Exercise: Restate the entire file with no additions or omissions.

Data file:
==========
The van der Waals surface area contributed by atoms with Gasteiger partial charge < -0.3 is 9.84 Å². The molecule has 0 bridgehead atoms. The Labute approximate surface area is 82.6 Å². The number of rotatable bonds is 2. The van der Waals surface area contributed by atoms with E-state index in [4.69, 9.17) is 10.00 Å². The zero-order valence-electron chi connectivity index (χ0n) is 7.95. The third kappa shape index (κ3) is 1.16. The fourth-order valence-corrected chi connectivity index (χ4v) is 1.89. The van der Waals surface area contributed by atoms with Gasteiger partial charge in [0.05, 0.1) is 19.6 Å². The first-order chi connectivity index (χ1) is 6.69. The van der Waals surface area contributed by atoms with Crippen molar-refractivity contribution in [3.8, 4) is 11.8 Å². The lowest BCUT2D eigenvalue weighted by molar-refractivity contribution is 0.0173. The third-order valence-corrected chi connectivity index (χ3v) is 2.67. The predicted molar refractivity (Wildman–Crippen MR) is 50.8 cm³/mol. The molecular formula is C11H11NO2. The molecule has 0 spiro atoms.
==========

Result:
The van der Waals surface area contributed by atoms with Gasteiger partial charge < -0.3 is 9.84 Å². The molecule has 0 bridgehead atoms. The Labute approximate surface area is 82.6 Å². The number of rotatable bonds is 2. The van der Waals surface area contributed by atoms with E-state index in [4.69, 9.17) is 10.00 Å². The zero-order valence-electron chi connectivity index (χ0n) is 7.95. The third kappa shape index (κ3) is 1.16. The fourth-order valence-corrected chi connectivity index (χ4v) is 1.89. The van der Waals surface area contributed by atoms with Gasteiger partial charge in [0.05, 0.1) is 19.6 Å². The first-order chi connectivity index (χ1) is 6.69. The van der Waals surface area contributed by atoms with Crippen molar-refractivity contribution in [3.8, 4) is 11.8 Å². The lowest BCUT2D eigenvalue weighted by molar-refractivity contribution is 0.0173. The third-order valence-corrected chi connectivity index (χ3v) is 2.67. The predicted molar refractivity (Wildman–Crippen MR) is 50.8 cm³/mol. The molecular formula is C11H11NO2. The molecule has 0 spiro atoms.